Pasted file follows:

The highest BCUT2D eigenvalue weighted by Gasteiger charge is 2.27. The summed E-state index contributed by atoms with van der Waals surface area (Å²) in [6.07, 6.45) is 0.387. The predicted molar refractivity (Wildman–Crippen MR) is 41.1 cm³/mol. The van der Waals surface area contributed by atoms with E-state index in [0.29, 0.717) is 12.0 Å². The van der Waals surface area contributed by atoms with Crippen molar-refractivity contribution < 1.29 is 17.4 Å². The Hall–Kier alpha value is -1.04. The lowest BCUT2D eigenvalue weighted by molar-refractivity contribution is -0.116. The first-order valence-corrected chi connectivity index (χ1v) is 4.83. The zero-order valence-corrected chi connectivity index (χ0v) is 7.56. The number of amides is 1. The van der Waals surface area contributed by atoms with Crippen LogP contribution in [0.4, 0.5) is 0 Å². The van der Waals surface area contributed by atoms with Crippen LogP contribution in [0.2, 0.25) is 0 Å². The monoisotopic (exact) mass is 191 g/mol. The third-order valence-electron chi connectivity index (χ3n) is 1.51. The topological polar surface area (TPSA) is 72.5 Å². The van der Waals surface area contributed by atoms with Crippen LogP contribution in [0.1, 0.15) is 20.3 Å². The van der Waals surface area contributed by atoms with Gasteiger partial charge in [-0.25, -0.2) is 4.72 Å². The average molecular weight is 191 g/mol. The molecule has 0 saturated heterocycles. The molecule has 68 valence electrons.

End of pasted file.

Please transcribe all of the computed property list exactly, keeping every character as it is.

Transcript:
The highest BCUT2D eigenvalue weighted by Gasteiger charge is 2.27. The summed E-state index contributed by atoms with van der Waals surface area (Å²) in [6.07, 6.45) is 0.387. The predicted molar refractivity (Wildman–Crippen MR) is 41.1 cm³/mol. The van der Waals surface area contributed by atoms with E-state index in [0.29, 0.717) is 12.0 Å². The van der Waals surface area contributed by atoms with Crippen molar-refractivity contribution < 1.29 is 17.4 Å². The Hall–Kier alpha value is -1.04. The lowest BCUT2D eigenvalue weighted by molar-refractivity contribution is -0.116. The first-order valence-corrected chi connectivity index (χ1v) is 4.83. The zero-order valence-corrected chi connectivity index (χ0v) is 7.56. The number of amides is 1. The van der Waals surface area contributed by atoms with Crippen LogP contribution in [0.4, 0.5) is 0 Å². The van der Waals surface area contributed by atoms with Crippen LogP contribution in [0.2, 0.25) is 0 Å². The monoisotopic (exact) mass is 191 g/mol. The third-order valence-electron chi connectivity index (χ3n) is 1.51. The topological polar surface area (TPSA) is 72.5 Å². The van der Waals surface area contributed by atoms with Crippen LogP contribution in [0.1, 0.15) is 20.3 Å². The van der Waals surface area contributed by atoms with Gasteiger partial charge in [-0.25, -0.2) is 4.72 Å². The average molecular weight is 191 g/mol. The molecule has 0 saturated heterocycles. The molecule has 68 valence electrons.